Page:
Fossil fuels are an important part of our energy consuming culture and at present are the main fuel source we have for running engines (such as in cars) and for electricity generation. Fossil fuels come from long-dead plant and animal matter that has been encased in the Earth's crust and has converted into products like oil, coal and methane after being left prone to intense heat and geological pressure for millions upon millions of years. Because fossil fuels take so long to form and require such specific conditions to germinate, they are an energy source which is deemed non-renewable - once we have run out we have no means of recreating the products artificially.
Effects Of Use
A further issue regarding the intensive use of fossil fuels is that they release huge quantities of carbon dioxide (as well as sulphuric and nitric acids, and even thorium and uranium) into the atmosphere when they are burned. Carbon dioxide is a major greenhouse gas and has been identified as the main cause of the current global warming crisis. As fossil fuels are still much cheaper and more readily available than alternative sources (like biogas and hydrogen for cars and hydro, solar and wind power for electricity) many people have no choice but to use these fuels for their everyday energy needs.
Extraction And Uses
There are three main categories of fossil fuel: oil, gas and coal. Petroleum, the fuel that runs the majority of our cars and trucks as well as being the main product used in many of our plastics and detergents, is derived from crude oil. Oil is also used to create diesel and kerosene (jet engine fuel), as well as fertilizers, pesticides and solvents.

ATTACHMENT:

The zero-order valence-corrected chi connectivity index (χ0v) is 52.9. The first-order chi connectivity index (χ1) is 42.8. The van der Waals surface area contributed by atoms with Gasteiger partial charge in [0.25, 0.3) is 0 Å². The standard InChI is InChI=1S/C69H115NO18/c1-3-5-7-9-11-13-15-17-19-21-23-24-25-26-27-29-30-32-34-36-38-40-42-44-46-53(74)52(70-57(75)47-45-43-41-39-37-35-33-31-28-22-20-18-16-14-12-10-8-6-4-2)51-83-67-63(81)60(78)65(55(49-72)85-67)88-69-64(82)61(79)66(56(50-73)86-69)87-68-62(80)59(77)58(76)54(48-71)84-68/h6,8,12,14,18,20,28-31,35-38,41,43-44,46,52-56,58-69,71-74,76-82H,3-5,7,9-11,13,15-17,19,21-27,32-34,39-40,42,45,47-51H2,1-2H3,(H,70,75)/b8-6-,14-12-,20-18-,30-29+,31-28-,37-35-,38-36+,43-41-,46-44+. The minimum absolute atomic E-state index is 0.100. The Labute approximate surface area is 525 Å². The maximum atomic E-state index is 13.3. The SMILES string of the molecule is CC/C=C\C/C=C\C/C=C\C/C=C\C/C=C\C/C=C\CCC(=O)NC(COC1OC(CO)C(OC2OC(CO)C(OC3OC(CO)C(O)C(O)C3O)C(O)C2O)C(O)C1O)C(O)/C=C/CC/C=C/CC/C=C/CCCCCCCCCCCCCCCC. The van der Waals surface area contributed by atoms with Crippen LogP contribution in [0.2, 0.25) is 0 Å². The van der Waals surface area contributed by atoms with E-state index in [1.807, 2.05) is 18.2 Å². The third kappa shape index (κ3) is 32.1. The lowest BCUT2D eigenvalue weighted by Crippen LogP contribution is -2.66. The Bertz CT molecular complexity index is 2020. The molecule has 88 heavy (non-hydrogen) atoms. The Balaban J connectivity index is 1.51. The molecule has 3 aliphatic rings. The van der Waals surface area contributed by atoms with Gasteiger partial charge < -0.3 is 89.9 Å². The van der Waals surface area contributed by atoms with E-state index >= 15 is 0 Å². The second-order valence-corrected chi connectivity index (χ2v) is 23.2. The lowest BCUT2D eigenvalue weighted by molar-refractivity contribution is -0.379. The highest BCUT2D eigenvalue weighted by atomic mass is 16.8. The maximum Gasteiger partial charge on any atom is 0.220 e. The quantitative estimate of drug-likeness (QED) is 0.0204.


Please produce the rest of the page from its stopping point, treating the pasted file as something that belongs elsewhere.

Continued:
In its most easily extractable form oil comes from reservoirs under the ground (or under the ocean bed), however it can also be found in sand reserves and in shale. Previously these latter forms of oil reserves have not been economically viable for tapping but recent price rises and increased demand have forced companies to investigate the possibility of more intensive oil mining.
The second type of fossil fuel, coal, is found in seams under the ground and is mined in much the same way as precious metals and stones are. Coal has been used for thousands of years as a source of heat, but has more recently been relied upon to generate steam that can be used to power turbines for electricity. Coal can also be converted into diesel and gasoline through liquefaction processes, or into gas through gasification.
The final type of fossil fuel, natural gas, is a product that is typically found alongside oil and coal or in isolated gas fields. Like coal and oil, natural gas can be burned in large furnaces to create heat for conversion (through steam) into electricity. Natural gas is also suitable for use in gas-fuelled cars, and is a major source of heating and cooking power in countries like the United Kingdom. Although natural gas cannot be replicated, improvements in biogas harvesting and purification have lead to many governments approving the use of biogas in the mains gas grid.